On a recent Monday, several church members were at the church painting the nursery. When I went to get my lunch from the kitchen, one spied me and said, “Hey! Are you coming to join us?”
I mumbled some kind of answer, appealing to being busy, and the like. The essence of my answer was clear: “No.”
He accepted my answer.
“That’s okay,” he said. “I was half-joking.”
I will begin preaching through the book of Ephesians in January. To prepare for this, I’ve spent the past few Monday mornings coming to know Ephesians as best I can. It’s been a rich time in which I easily lose myself.
But some could easily argue that spending time with church members and youth slopping paint around the nursery might be time better spent. It makes sense. There is no better way to build relationships than working side by side with others. And yet, I spent the day in Ephesians. Why?
First, I genuinely believe there is power in the preached word. When Paul in Romans says that “…faith comes from hearing, and hearing through the word of Christ” (Romans 10:17) he is not suggesting that the Romans download a Bible app that will read the word to them on their daily commute. The word of Christ read and explained in worship promises faith to its hearers. The power is not in me or in any skill I might claim or possess. There is power in the Spirit of God taking the word and doing his work with it. That is not something to trifle with.
But if that is true, then, I must make sure that it is in fact the word of Christ that I preach. I fear, as I think I ought, the prospect of preaching untruth. I approach preaching with James’ caution in mind, that “Not many of you should become teachers…for you know that we who teach will be judged with greater strictness” (James 3:1)
It is annoying to think that people don’t listen to my preaching. But it is frightening to think that they do.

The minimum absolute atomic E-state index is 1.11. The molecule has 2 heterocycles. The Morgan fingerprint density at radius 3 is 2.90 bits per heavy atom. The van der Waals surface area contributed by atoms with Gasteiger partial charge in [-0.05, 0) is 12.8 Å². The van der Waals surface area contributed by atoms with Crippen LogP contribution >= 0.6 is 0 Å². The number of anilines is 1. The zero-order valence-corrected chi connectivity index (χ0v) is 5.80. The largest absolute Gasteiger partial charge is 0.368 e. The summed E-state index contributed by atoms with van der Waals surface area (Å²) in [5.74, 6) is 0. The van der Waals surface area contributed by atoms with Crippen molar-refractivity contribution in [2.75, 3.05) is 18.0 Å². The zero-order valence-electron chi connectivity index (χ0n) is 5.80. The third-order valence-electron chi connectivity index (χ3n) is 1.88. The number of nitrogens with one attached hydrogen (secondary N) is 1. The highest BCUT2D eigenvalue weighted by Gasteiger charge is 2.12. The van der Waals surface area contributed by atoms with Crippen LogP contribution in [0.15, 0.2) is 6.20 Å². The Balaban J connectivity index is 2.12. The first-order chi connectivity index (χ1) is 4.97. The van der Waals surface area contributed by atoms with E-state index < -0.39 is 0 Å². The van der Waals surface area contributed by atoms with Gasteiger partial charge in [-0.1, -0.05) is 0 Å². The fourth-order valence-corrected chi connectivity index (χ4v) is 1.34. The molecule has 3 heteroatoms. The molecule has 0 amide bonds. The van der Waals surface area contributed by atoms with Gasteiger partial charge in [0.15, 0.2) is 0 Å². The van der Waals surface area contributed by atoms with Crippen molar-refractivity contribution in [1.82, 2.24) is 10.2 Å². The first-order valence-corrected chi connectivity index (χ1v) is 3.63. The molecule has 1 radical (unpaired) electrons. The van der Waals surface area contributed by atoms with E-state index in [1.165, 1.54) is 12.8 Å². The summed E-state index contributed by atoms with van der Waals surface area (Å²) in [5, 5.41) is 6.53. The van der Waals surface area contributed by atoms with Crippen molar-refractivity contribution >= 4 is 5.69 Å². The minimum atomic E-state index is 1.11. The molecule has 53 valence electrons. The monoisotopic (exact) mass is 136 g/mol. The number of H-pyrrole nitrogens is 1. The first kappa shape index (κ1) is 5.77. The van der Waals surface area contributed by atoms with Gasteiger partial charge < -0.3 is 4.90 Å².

To work carefully to ensure that the sermons I preach conform to the word I’m seeking to expound takes time and care. I’ll stumble and I’ll fall and I’ll say foolish and ill-advised things. But I labor against that to speak what is the word of God.
These things together give me hope that the word preached might effect change. John Stott, a British pastor and theologian of the last century, was moved deeply by the powerful picture of a united Christian community that he found in the book of Ephesians. “At the same time,” he lamented, “the realities of lovelessness and sin in so many churches are enough to make one weep, for they dishonour Christ, contradict the nature of the church, and deprive the Christian witness of integrity.” (God’s New Society, 1979, page 10)
It was by preaching that he hoped to bring to pass the lofty vision of the Bible among a weak and struggling humanity. The word preached has the power to accomplish the change we hope to see in the lives of God’s people.
I believe these things. And so I and many others study when we could paint.
Whether my friend was ‘half’ or ‘fully’ joking, I can’t say. I think it is the latter.
Regardless, I can say with certainty that he and those like him are generally unaware of the important contribution they make to the preaching of the word. When they take up the brush, their pastors can study. And that promises blessing beyond measure.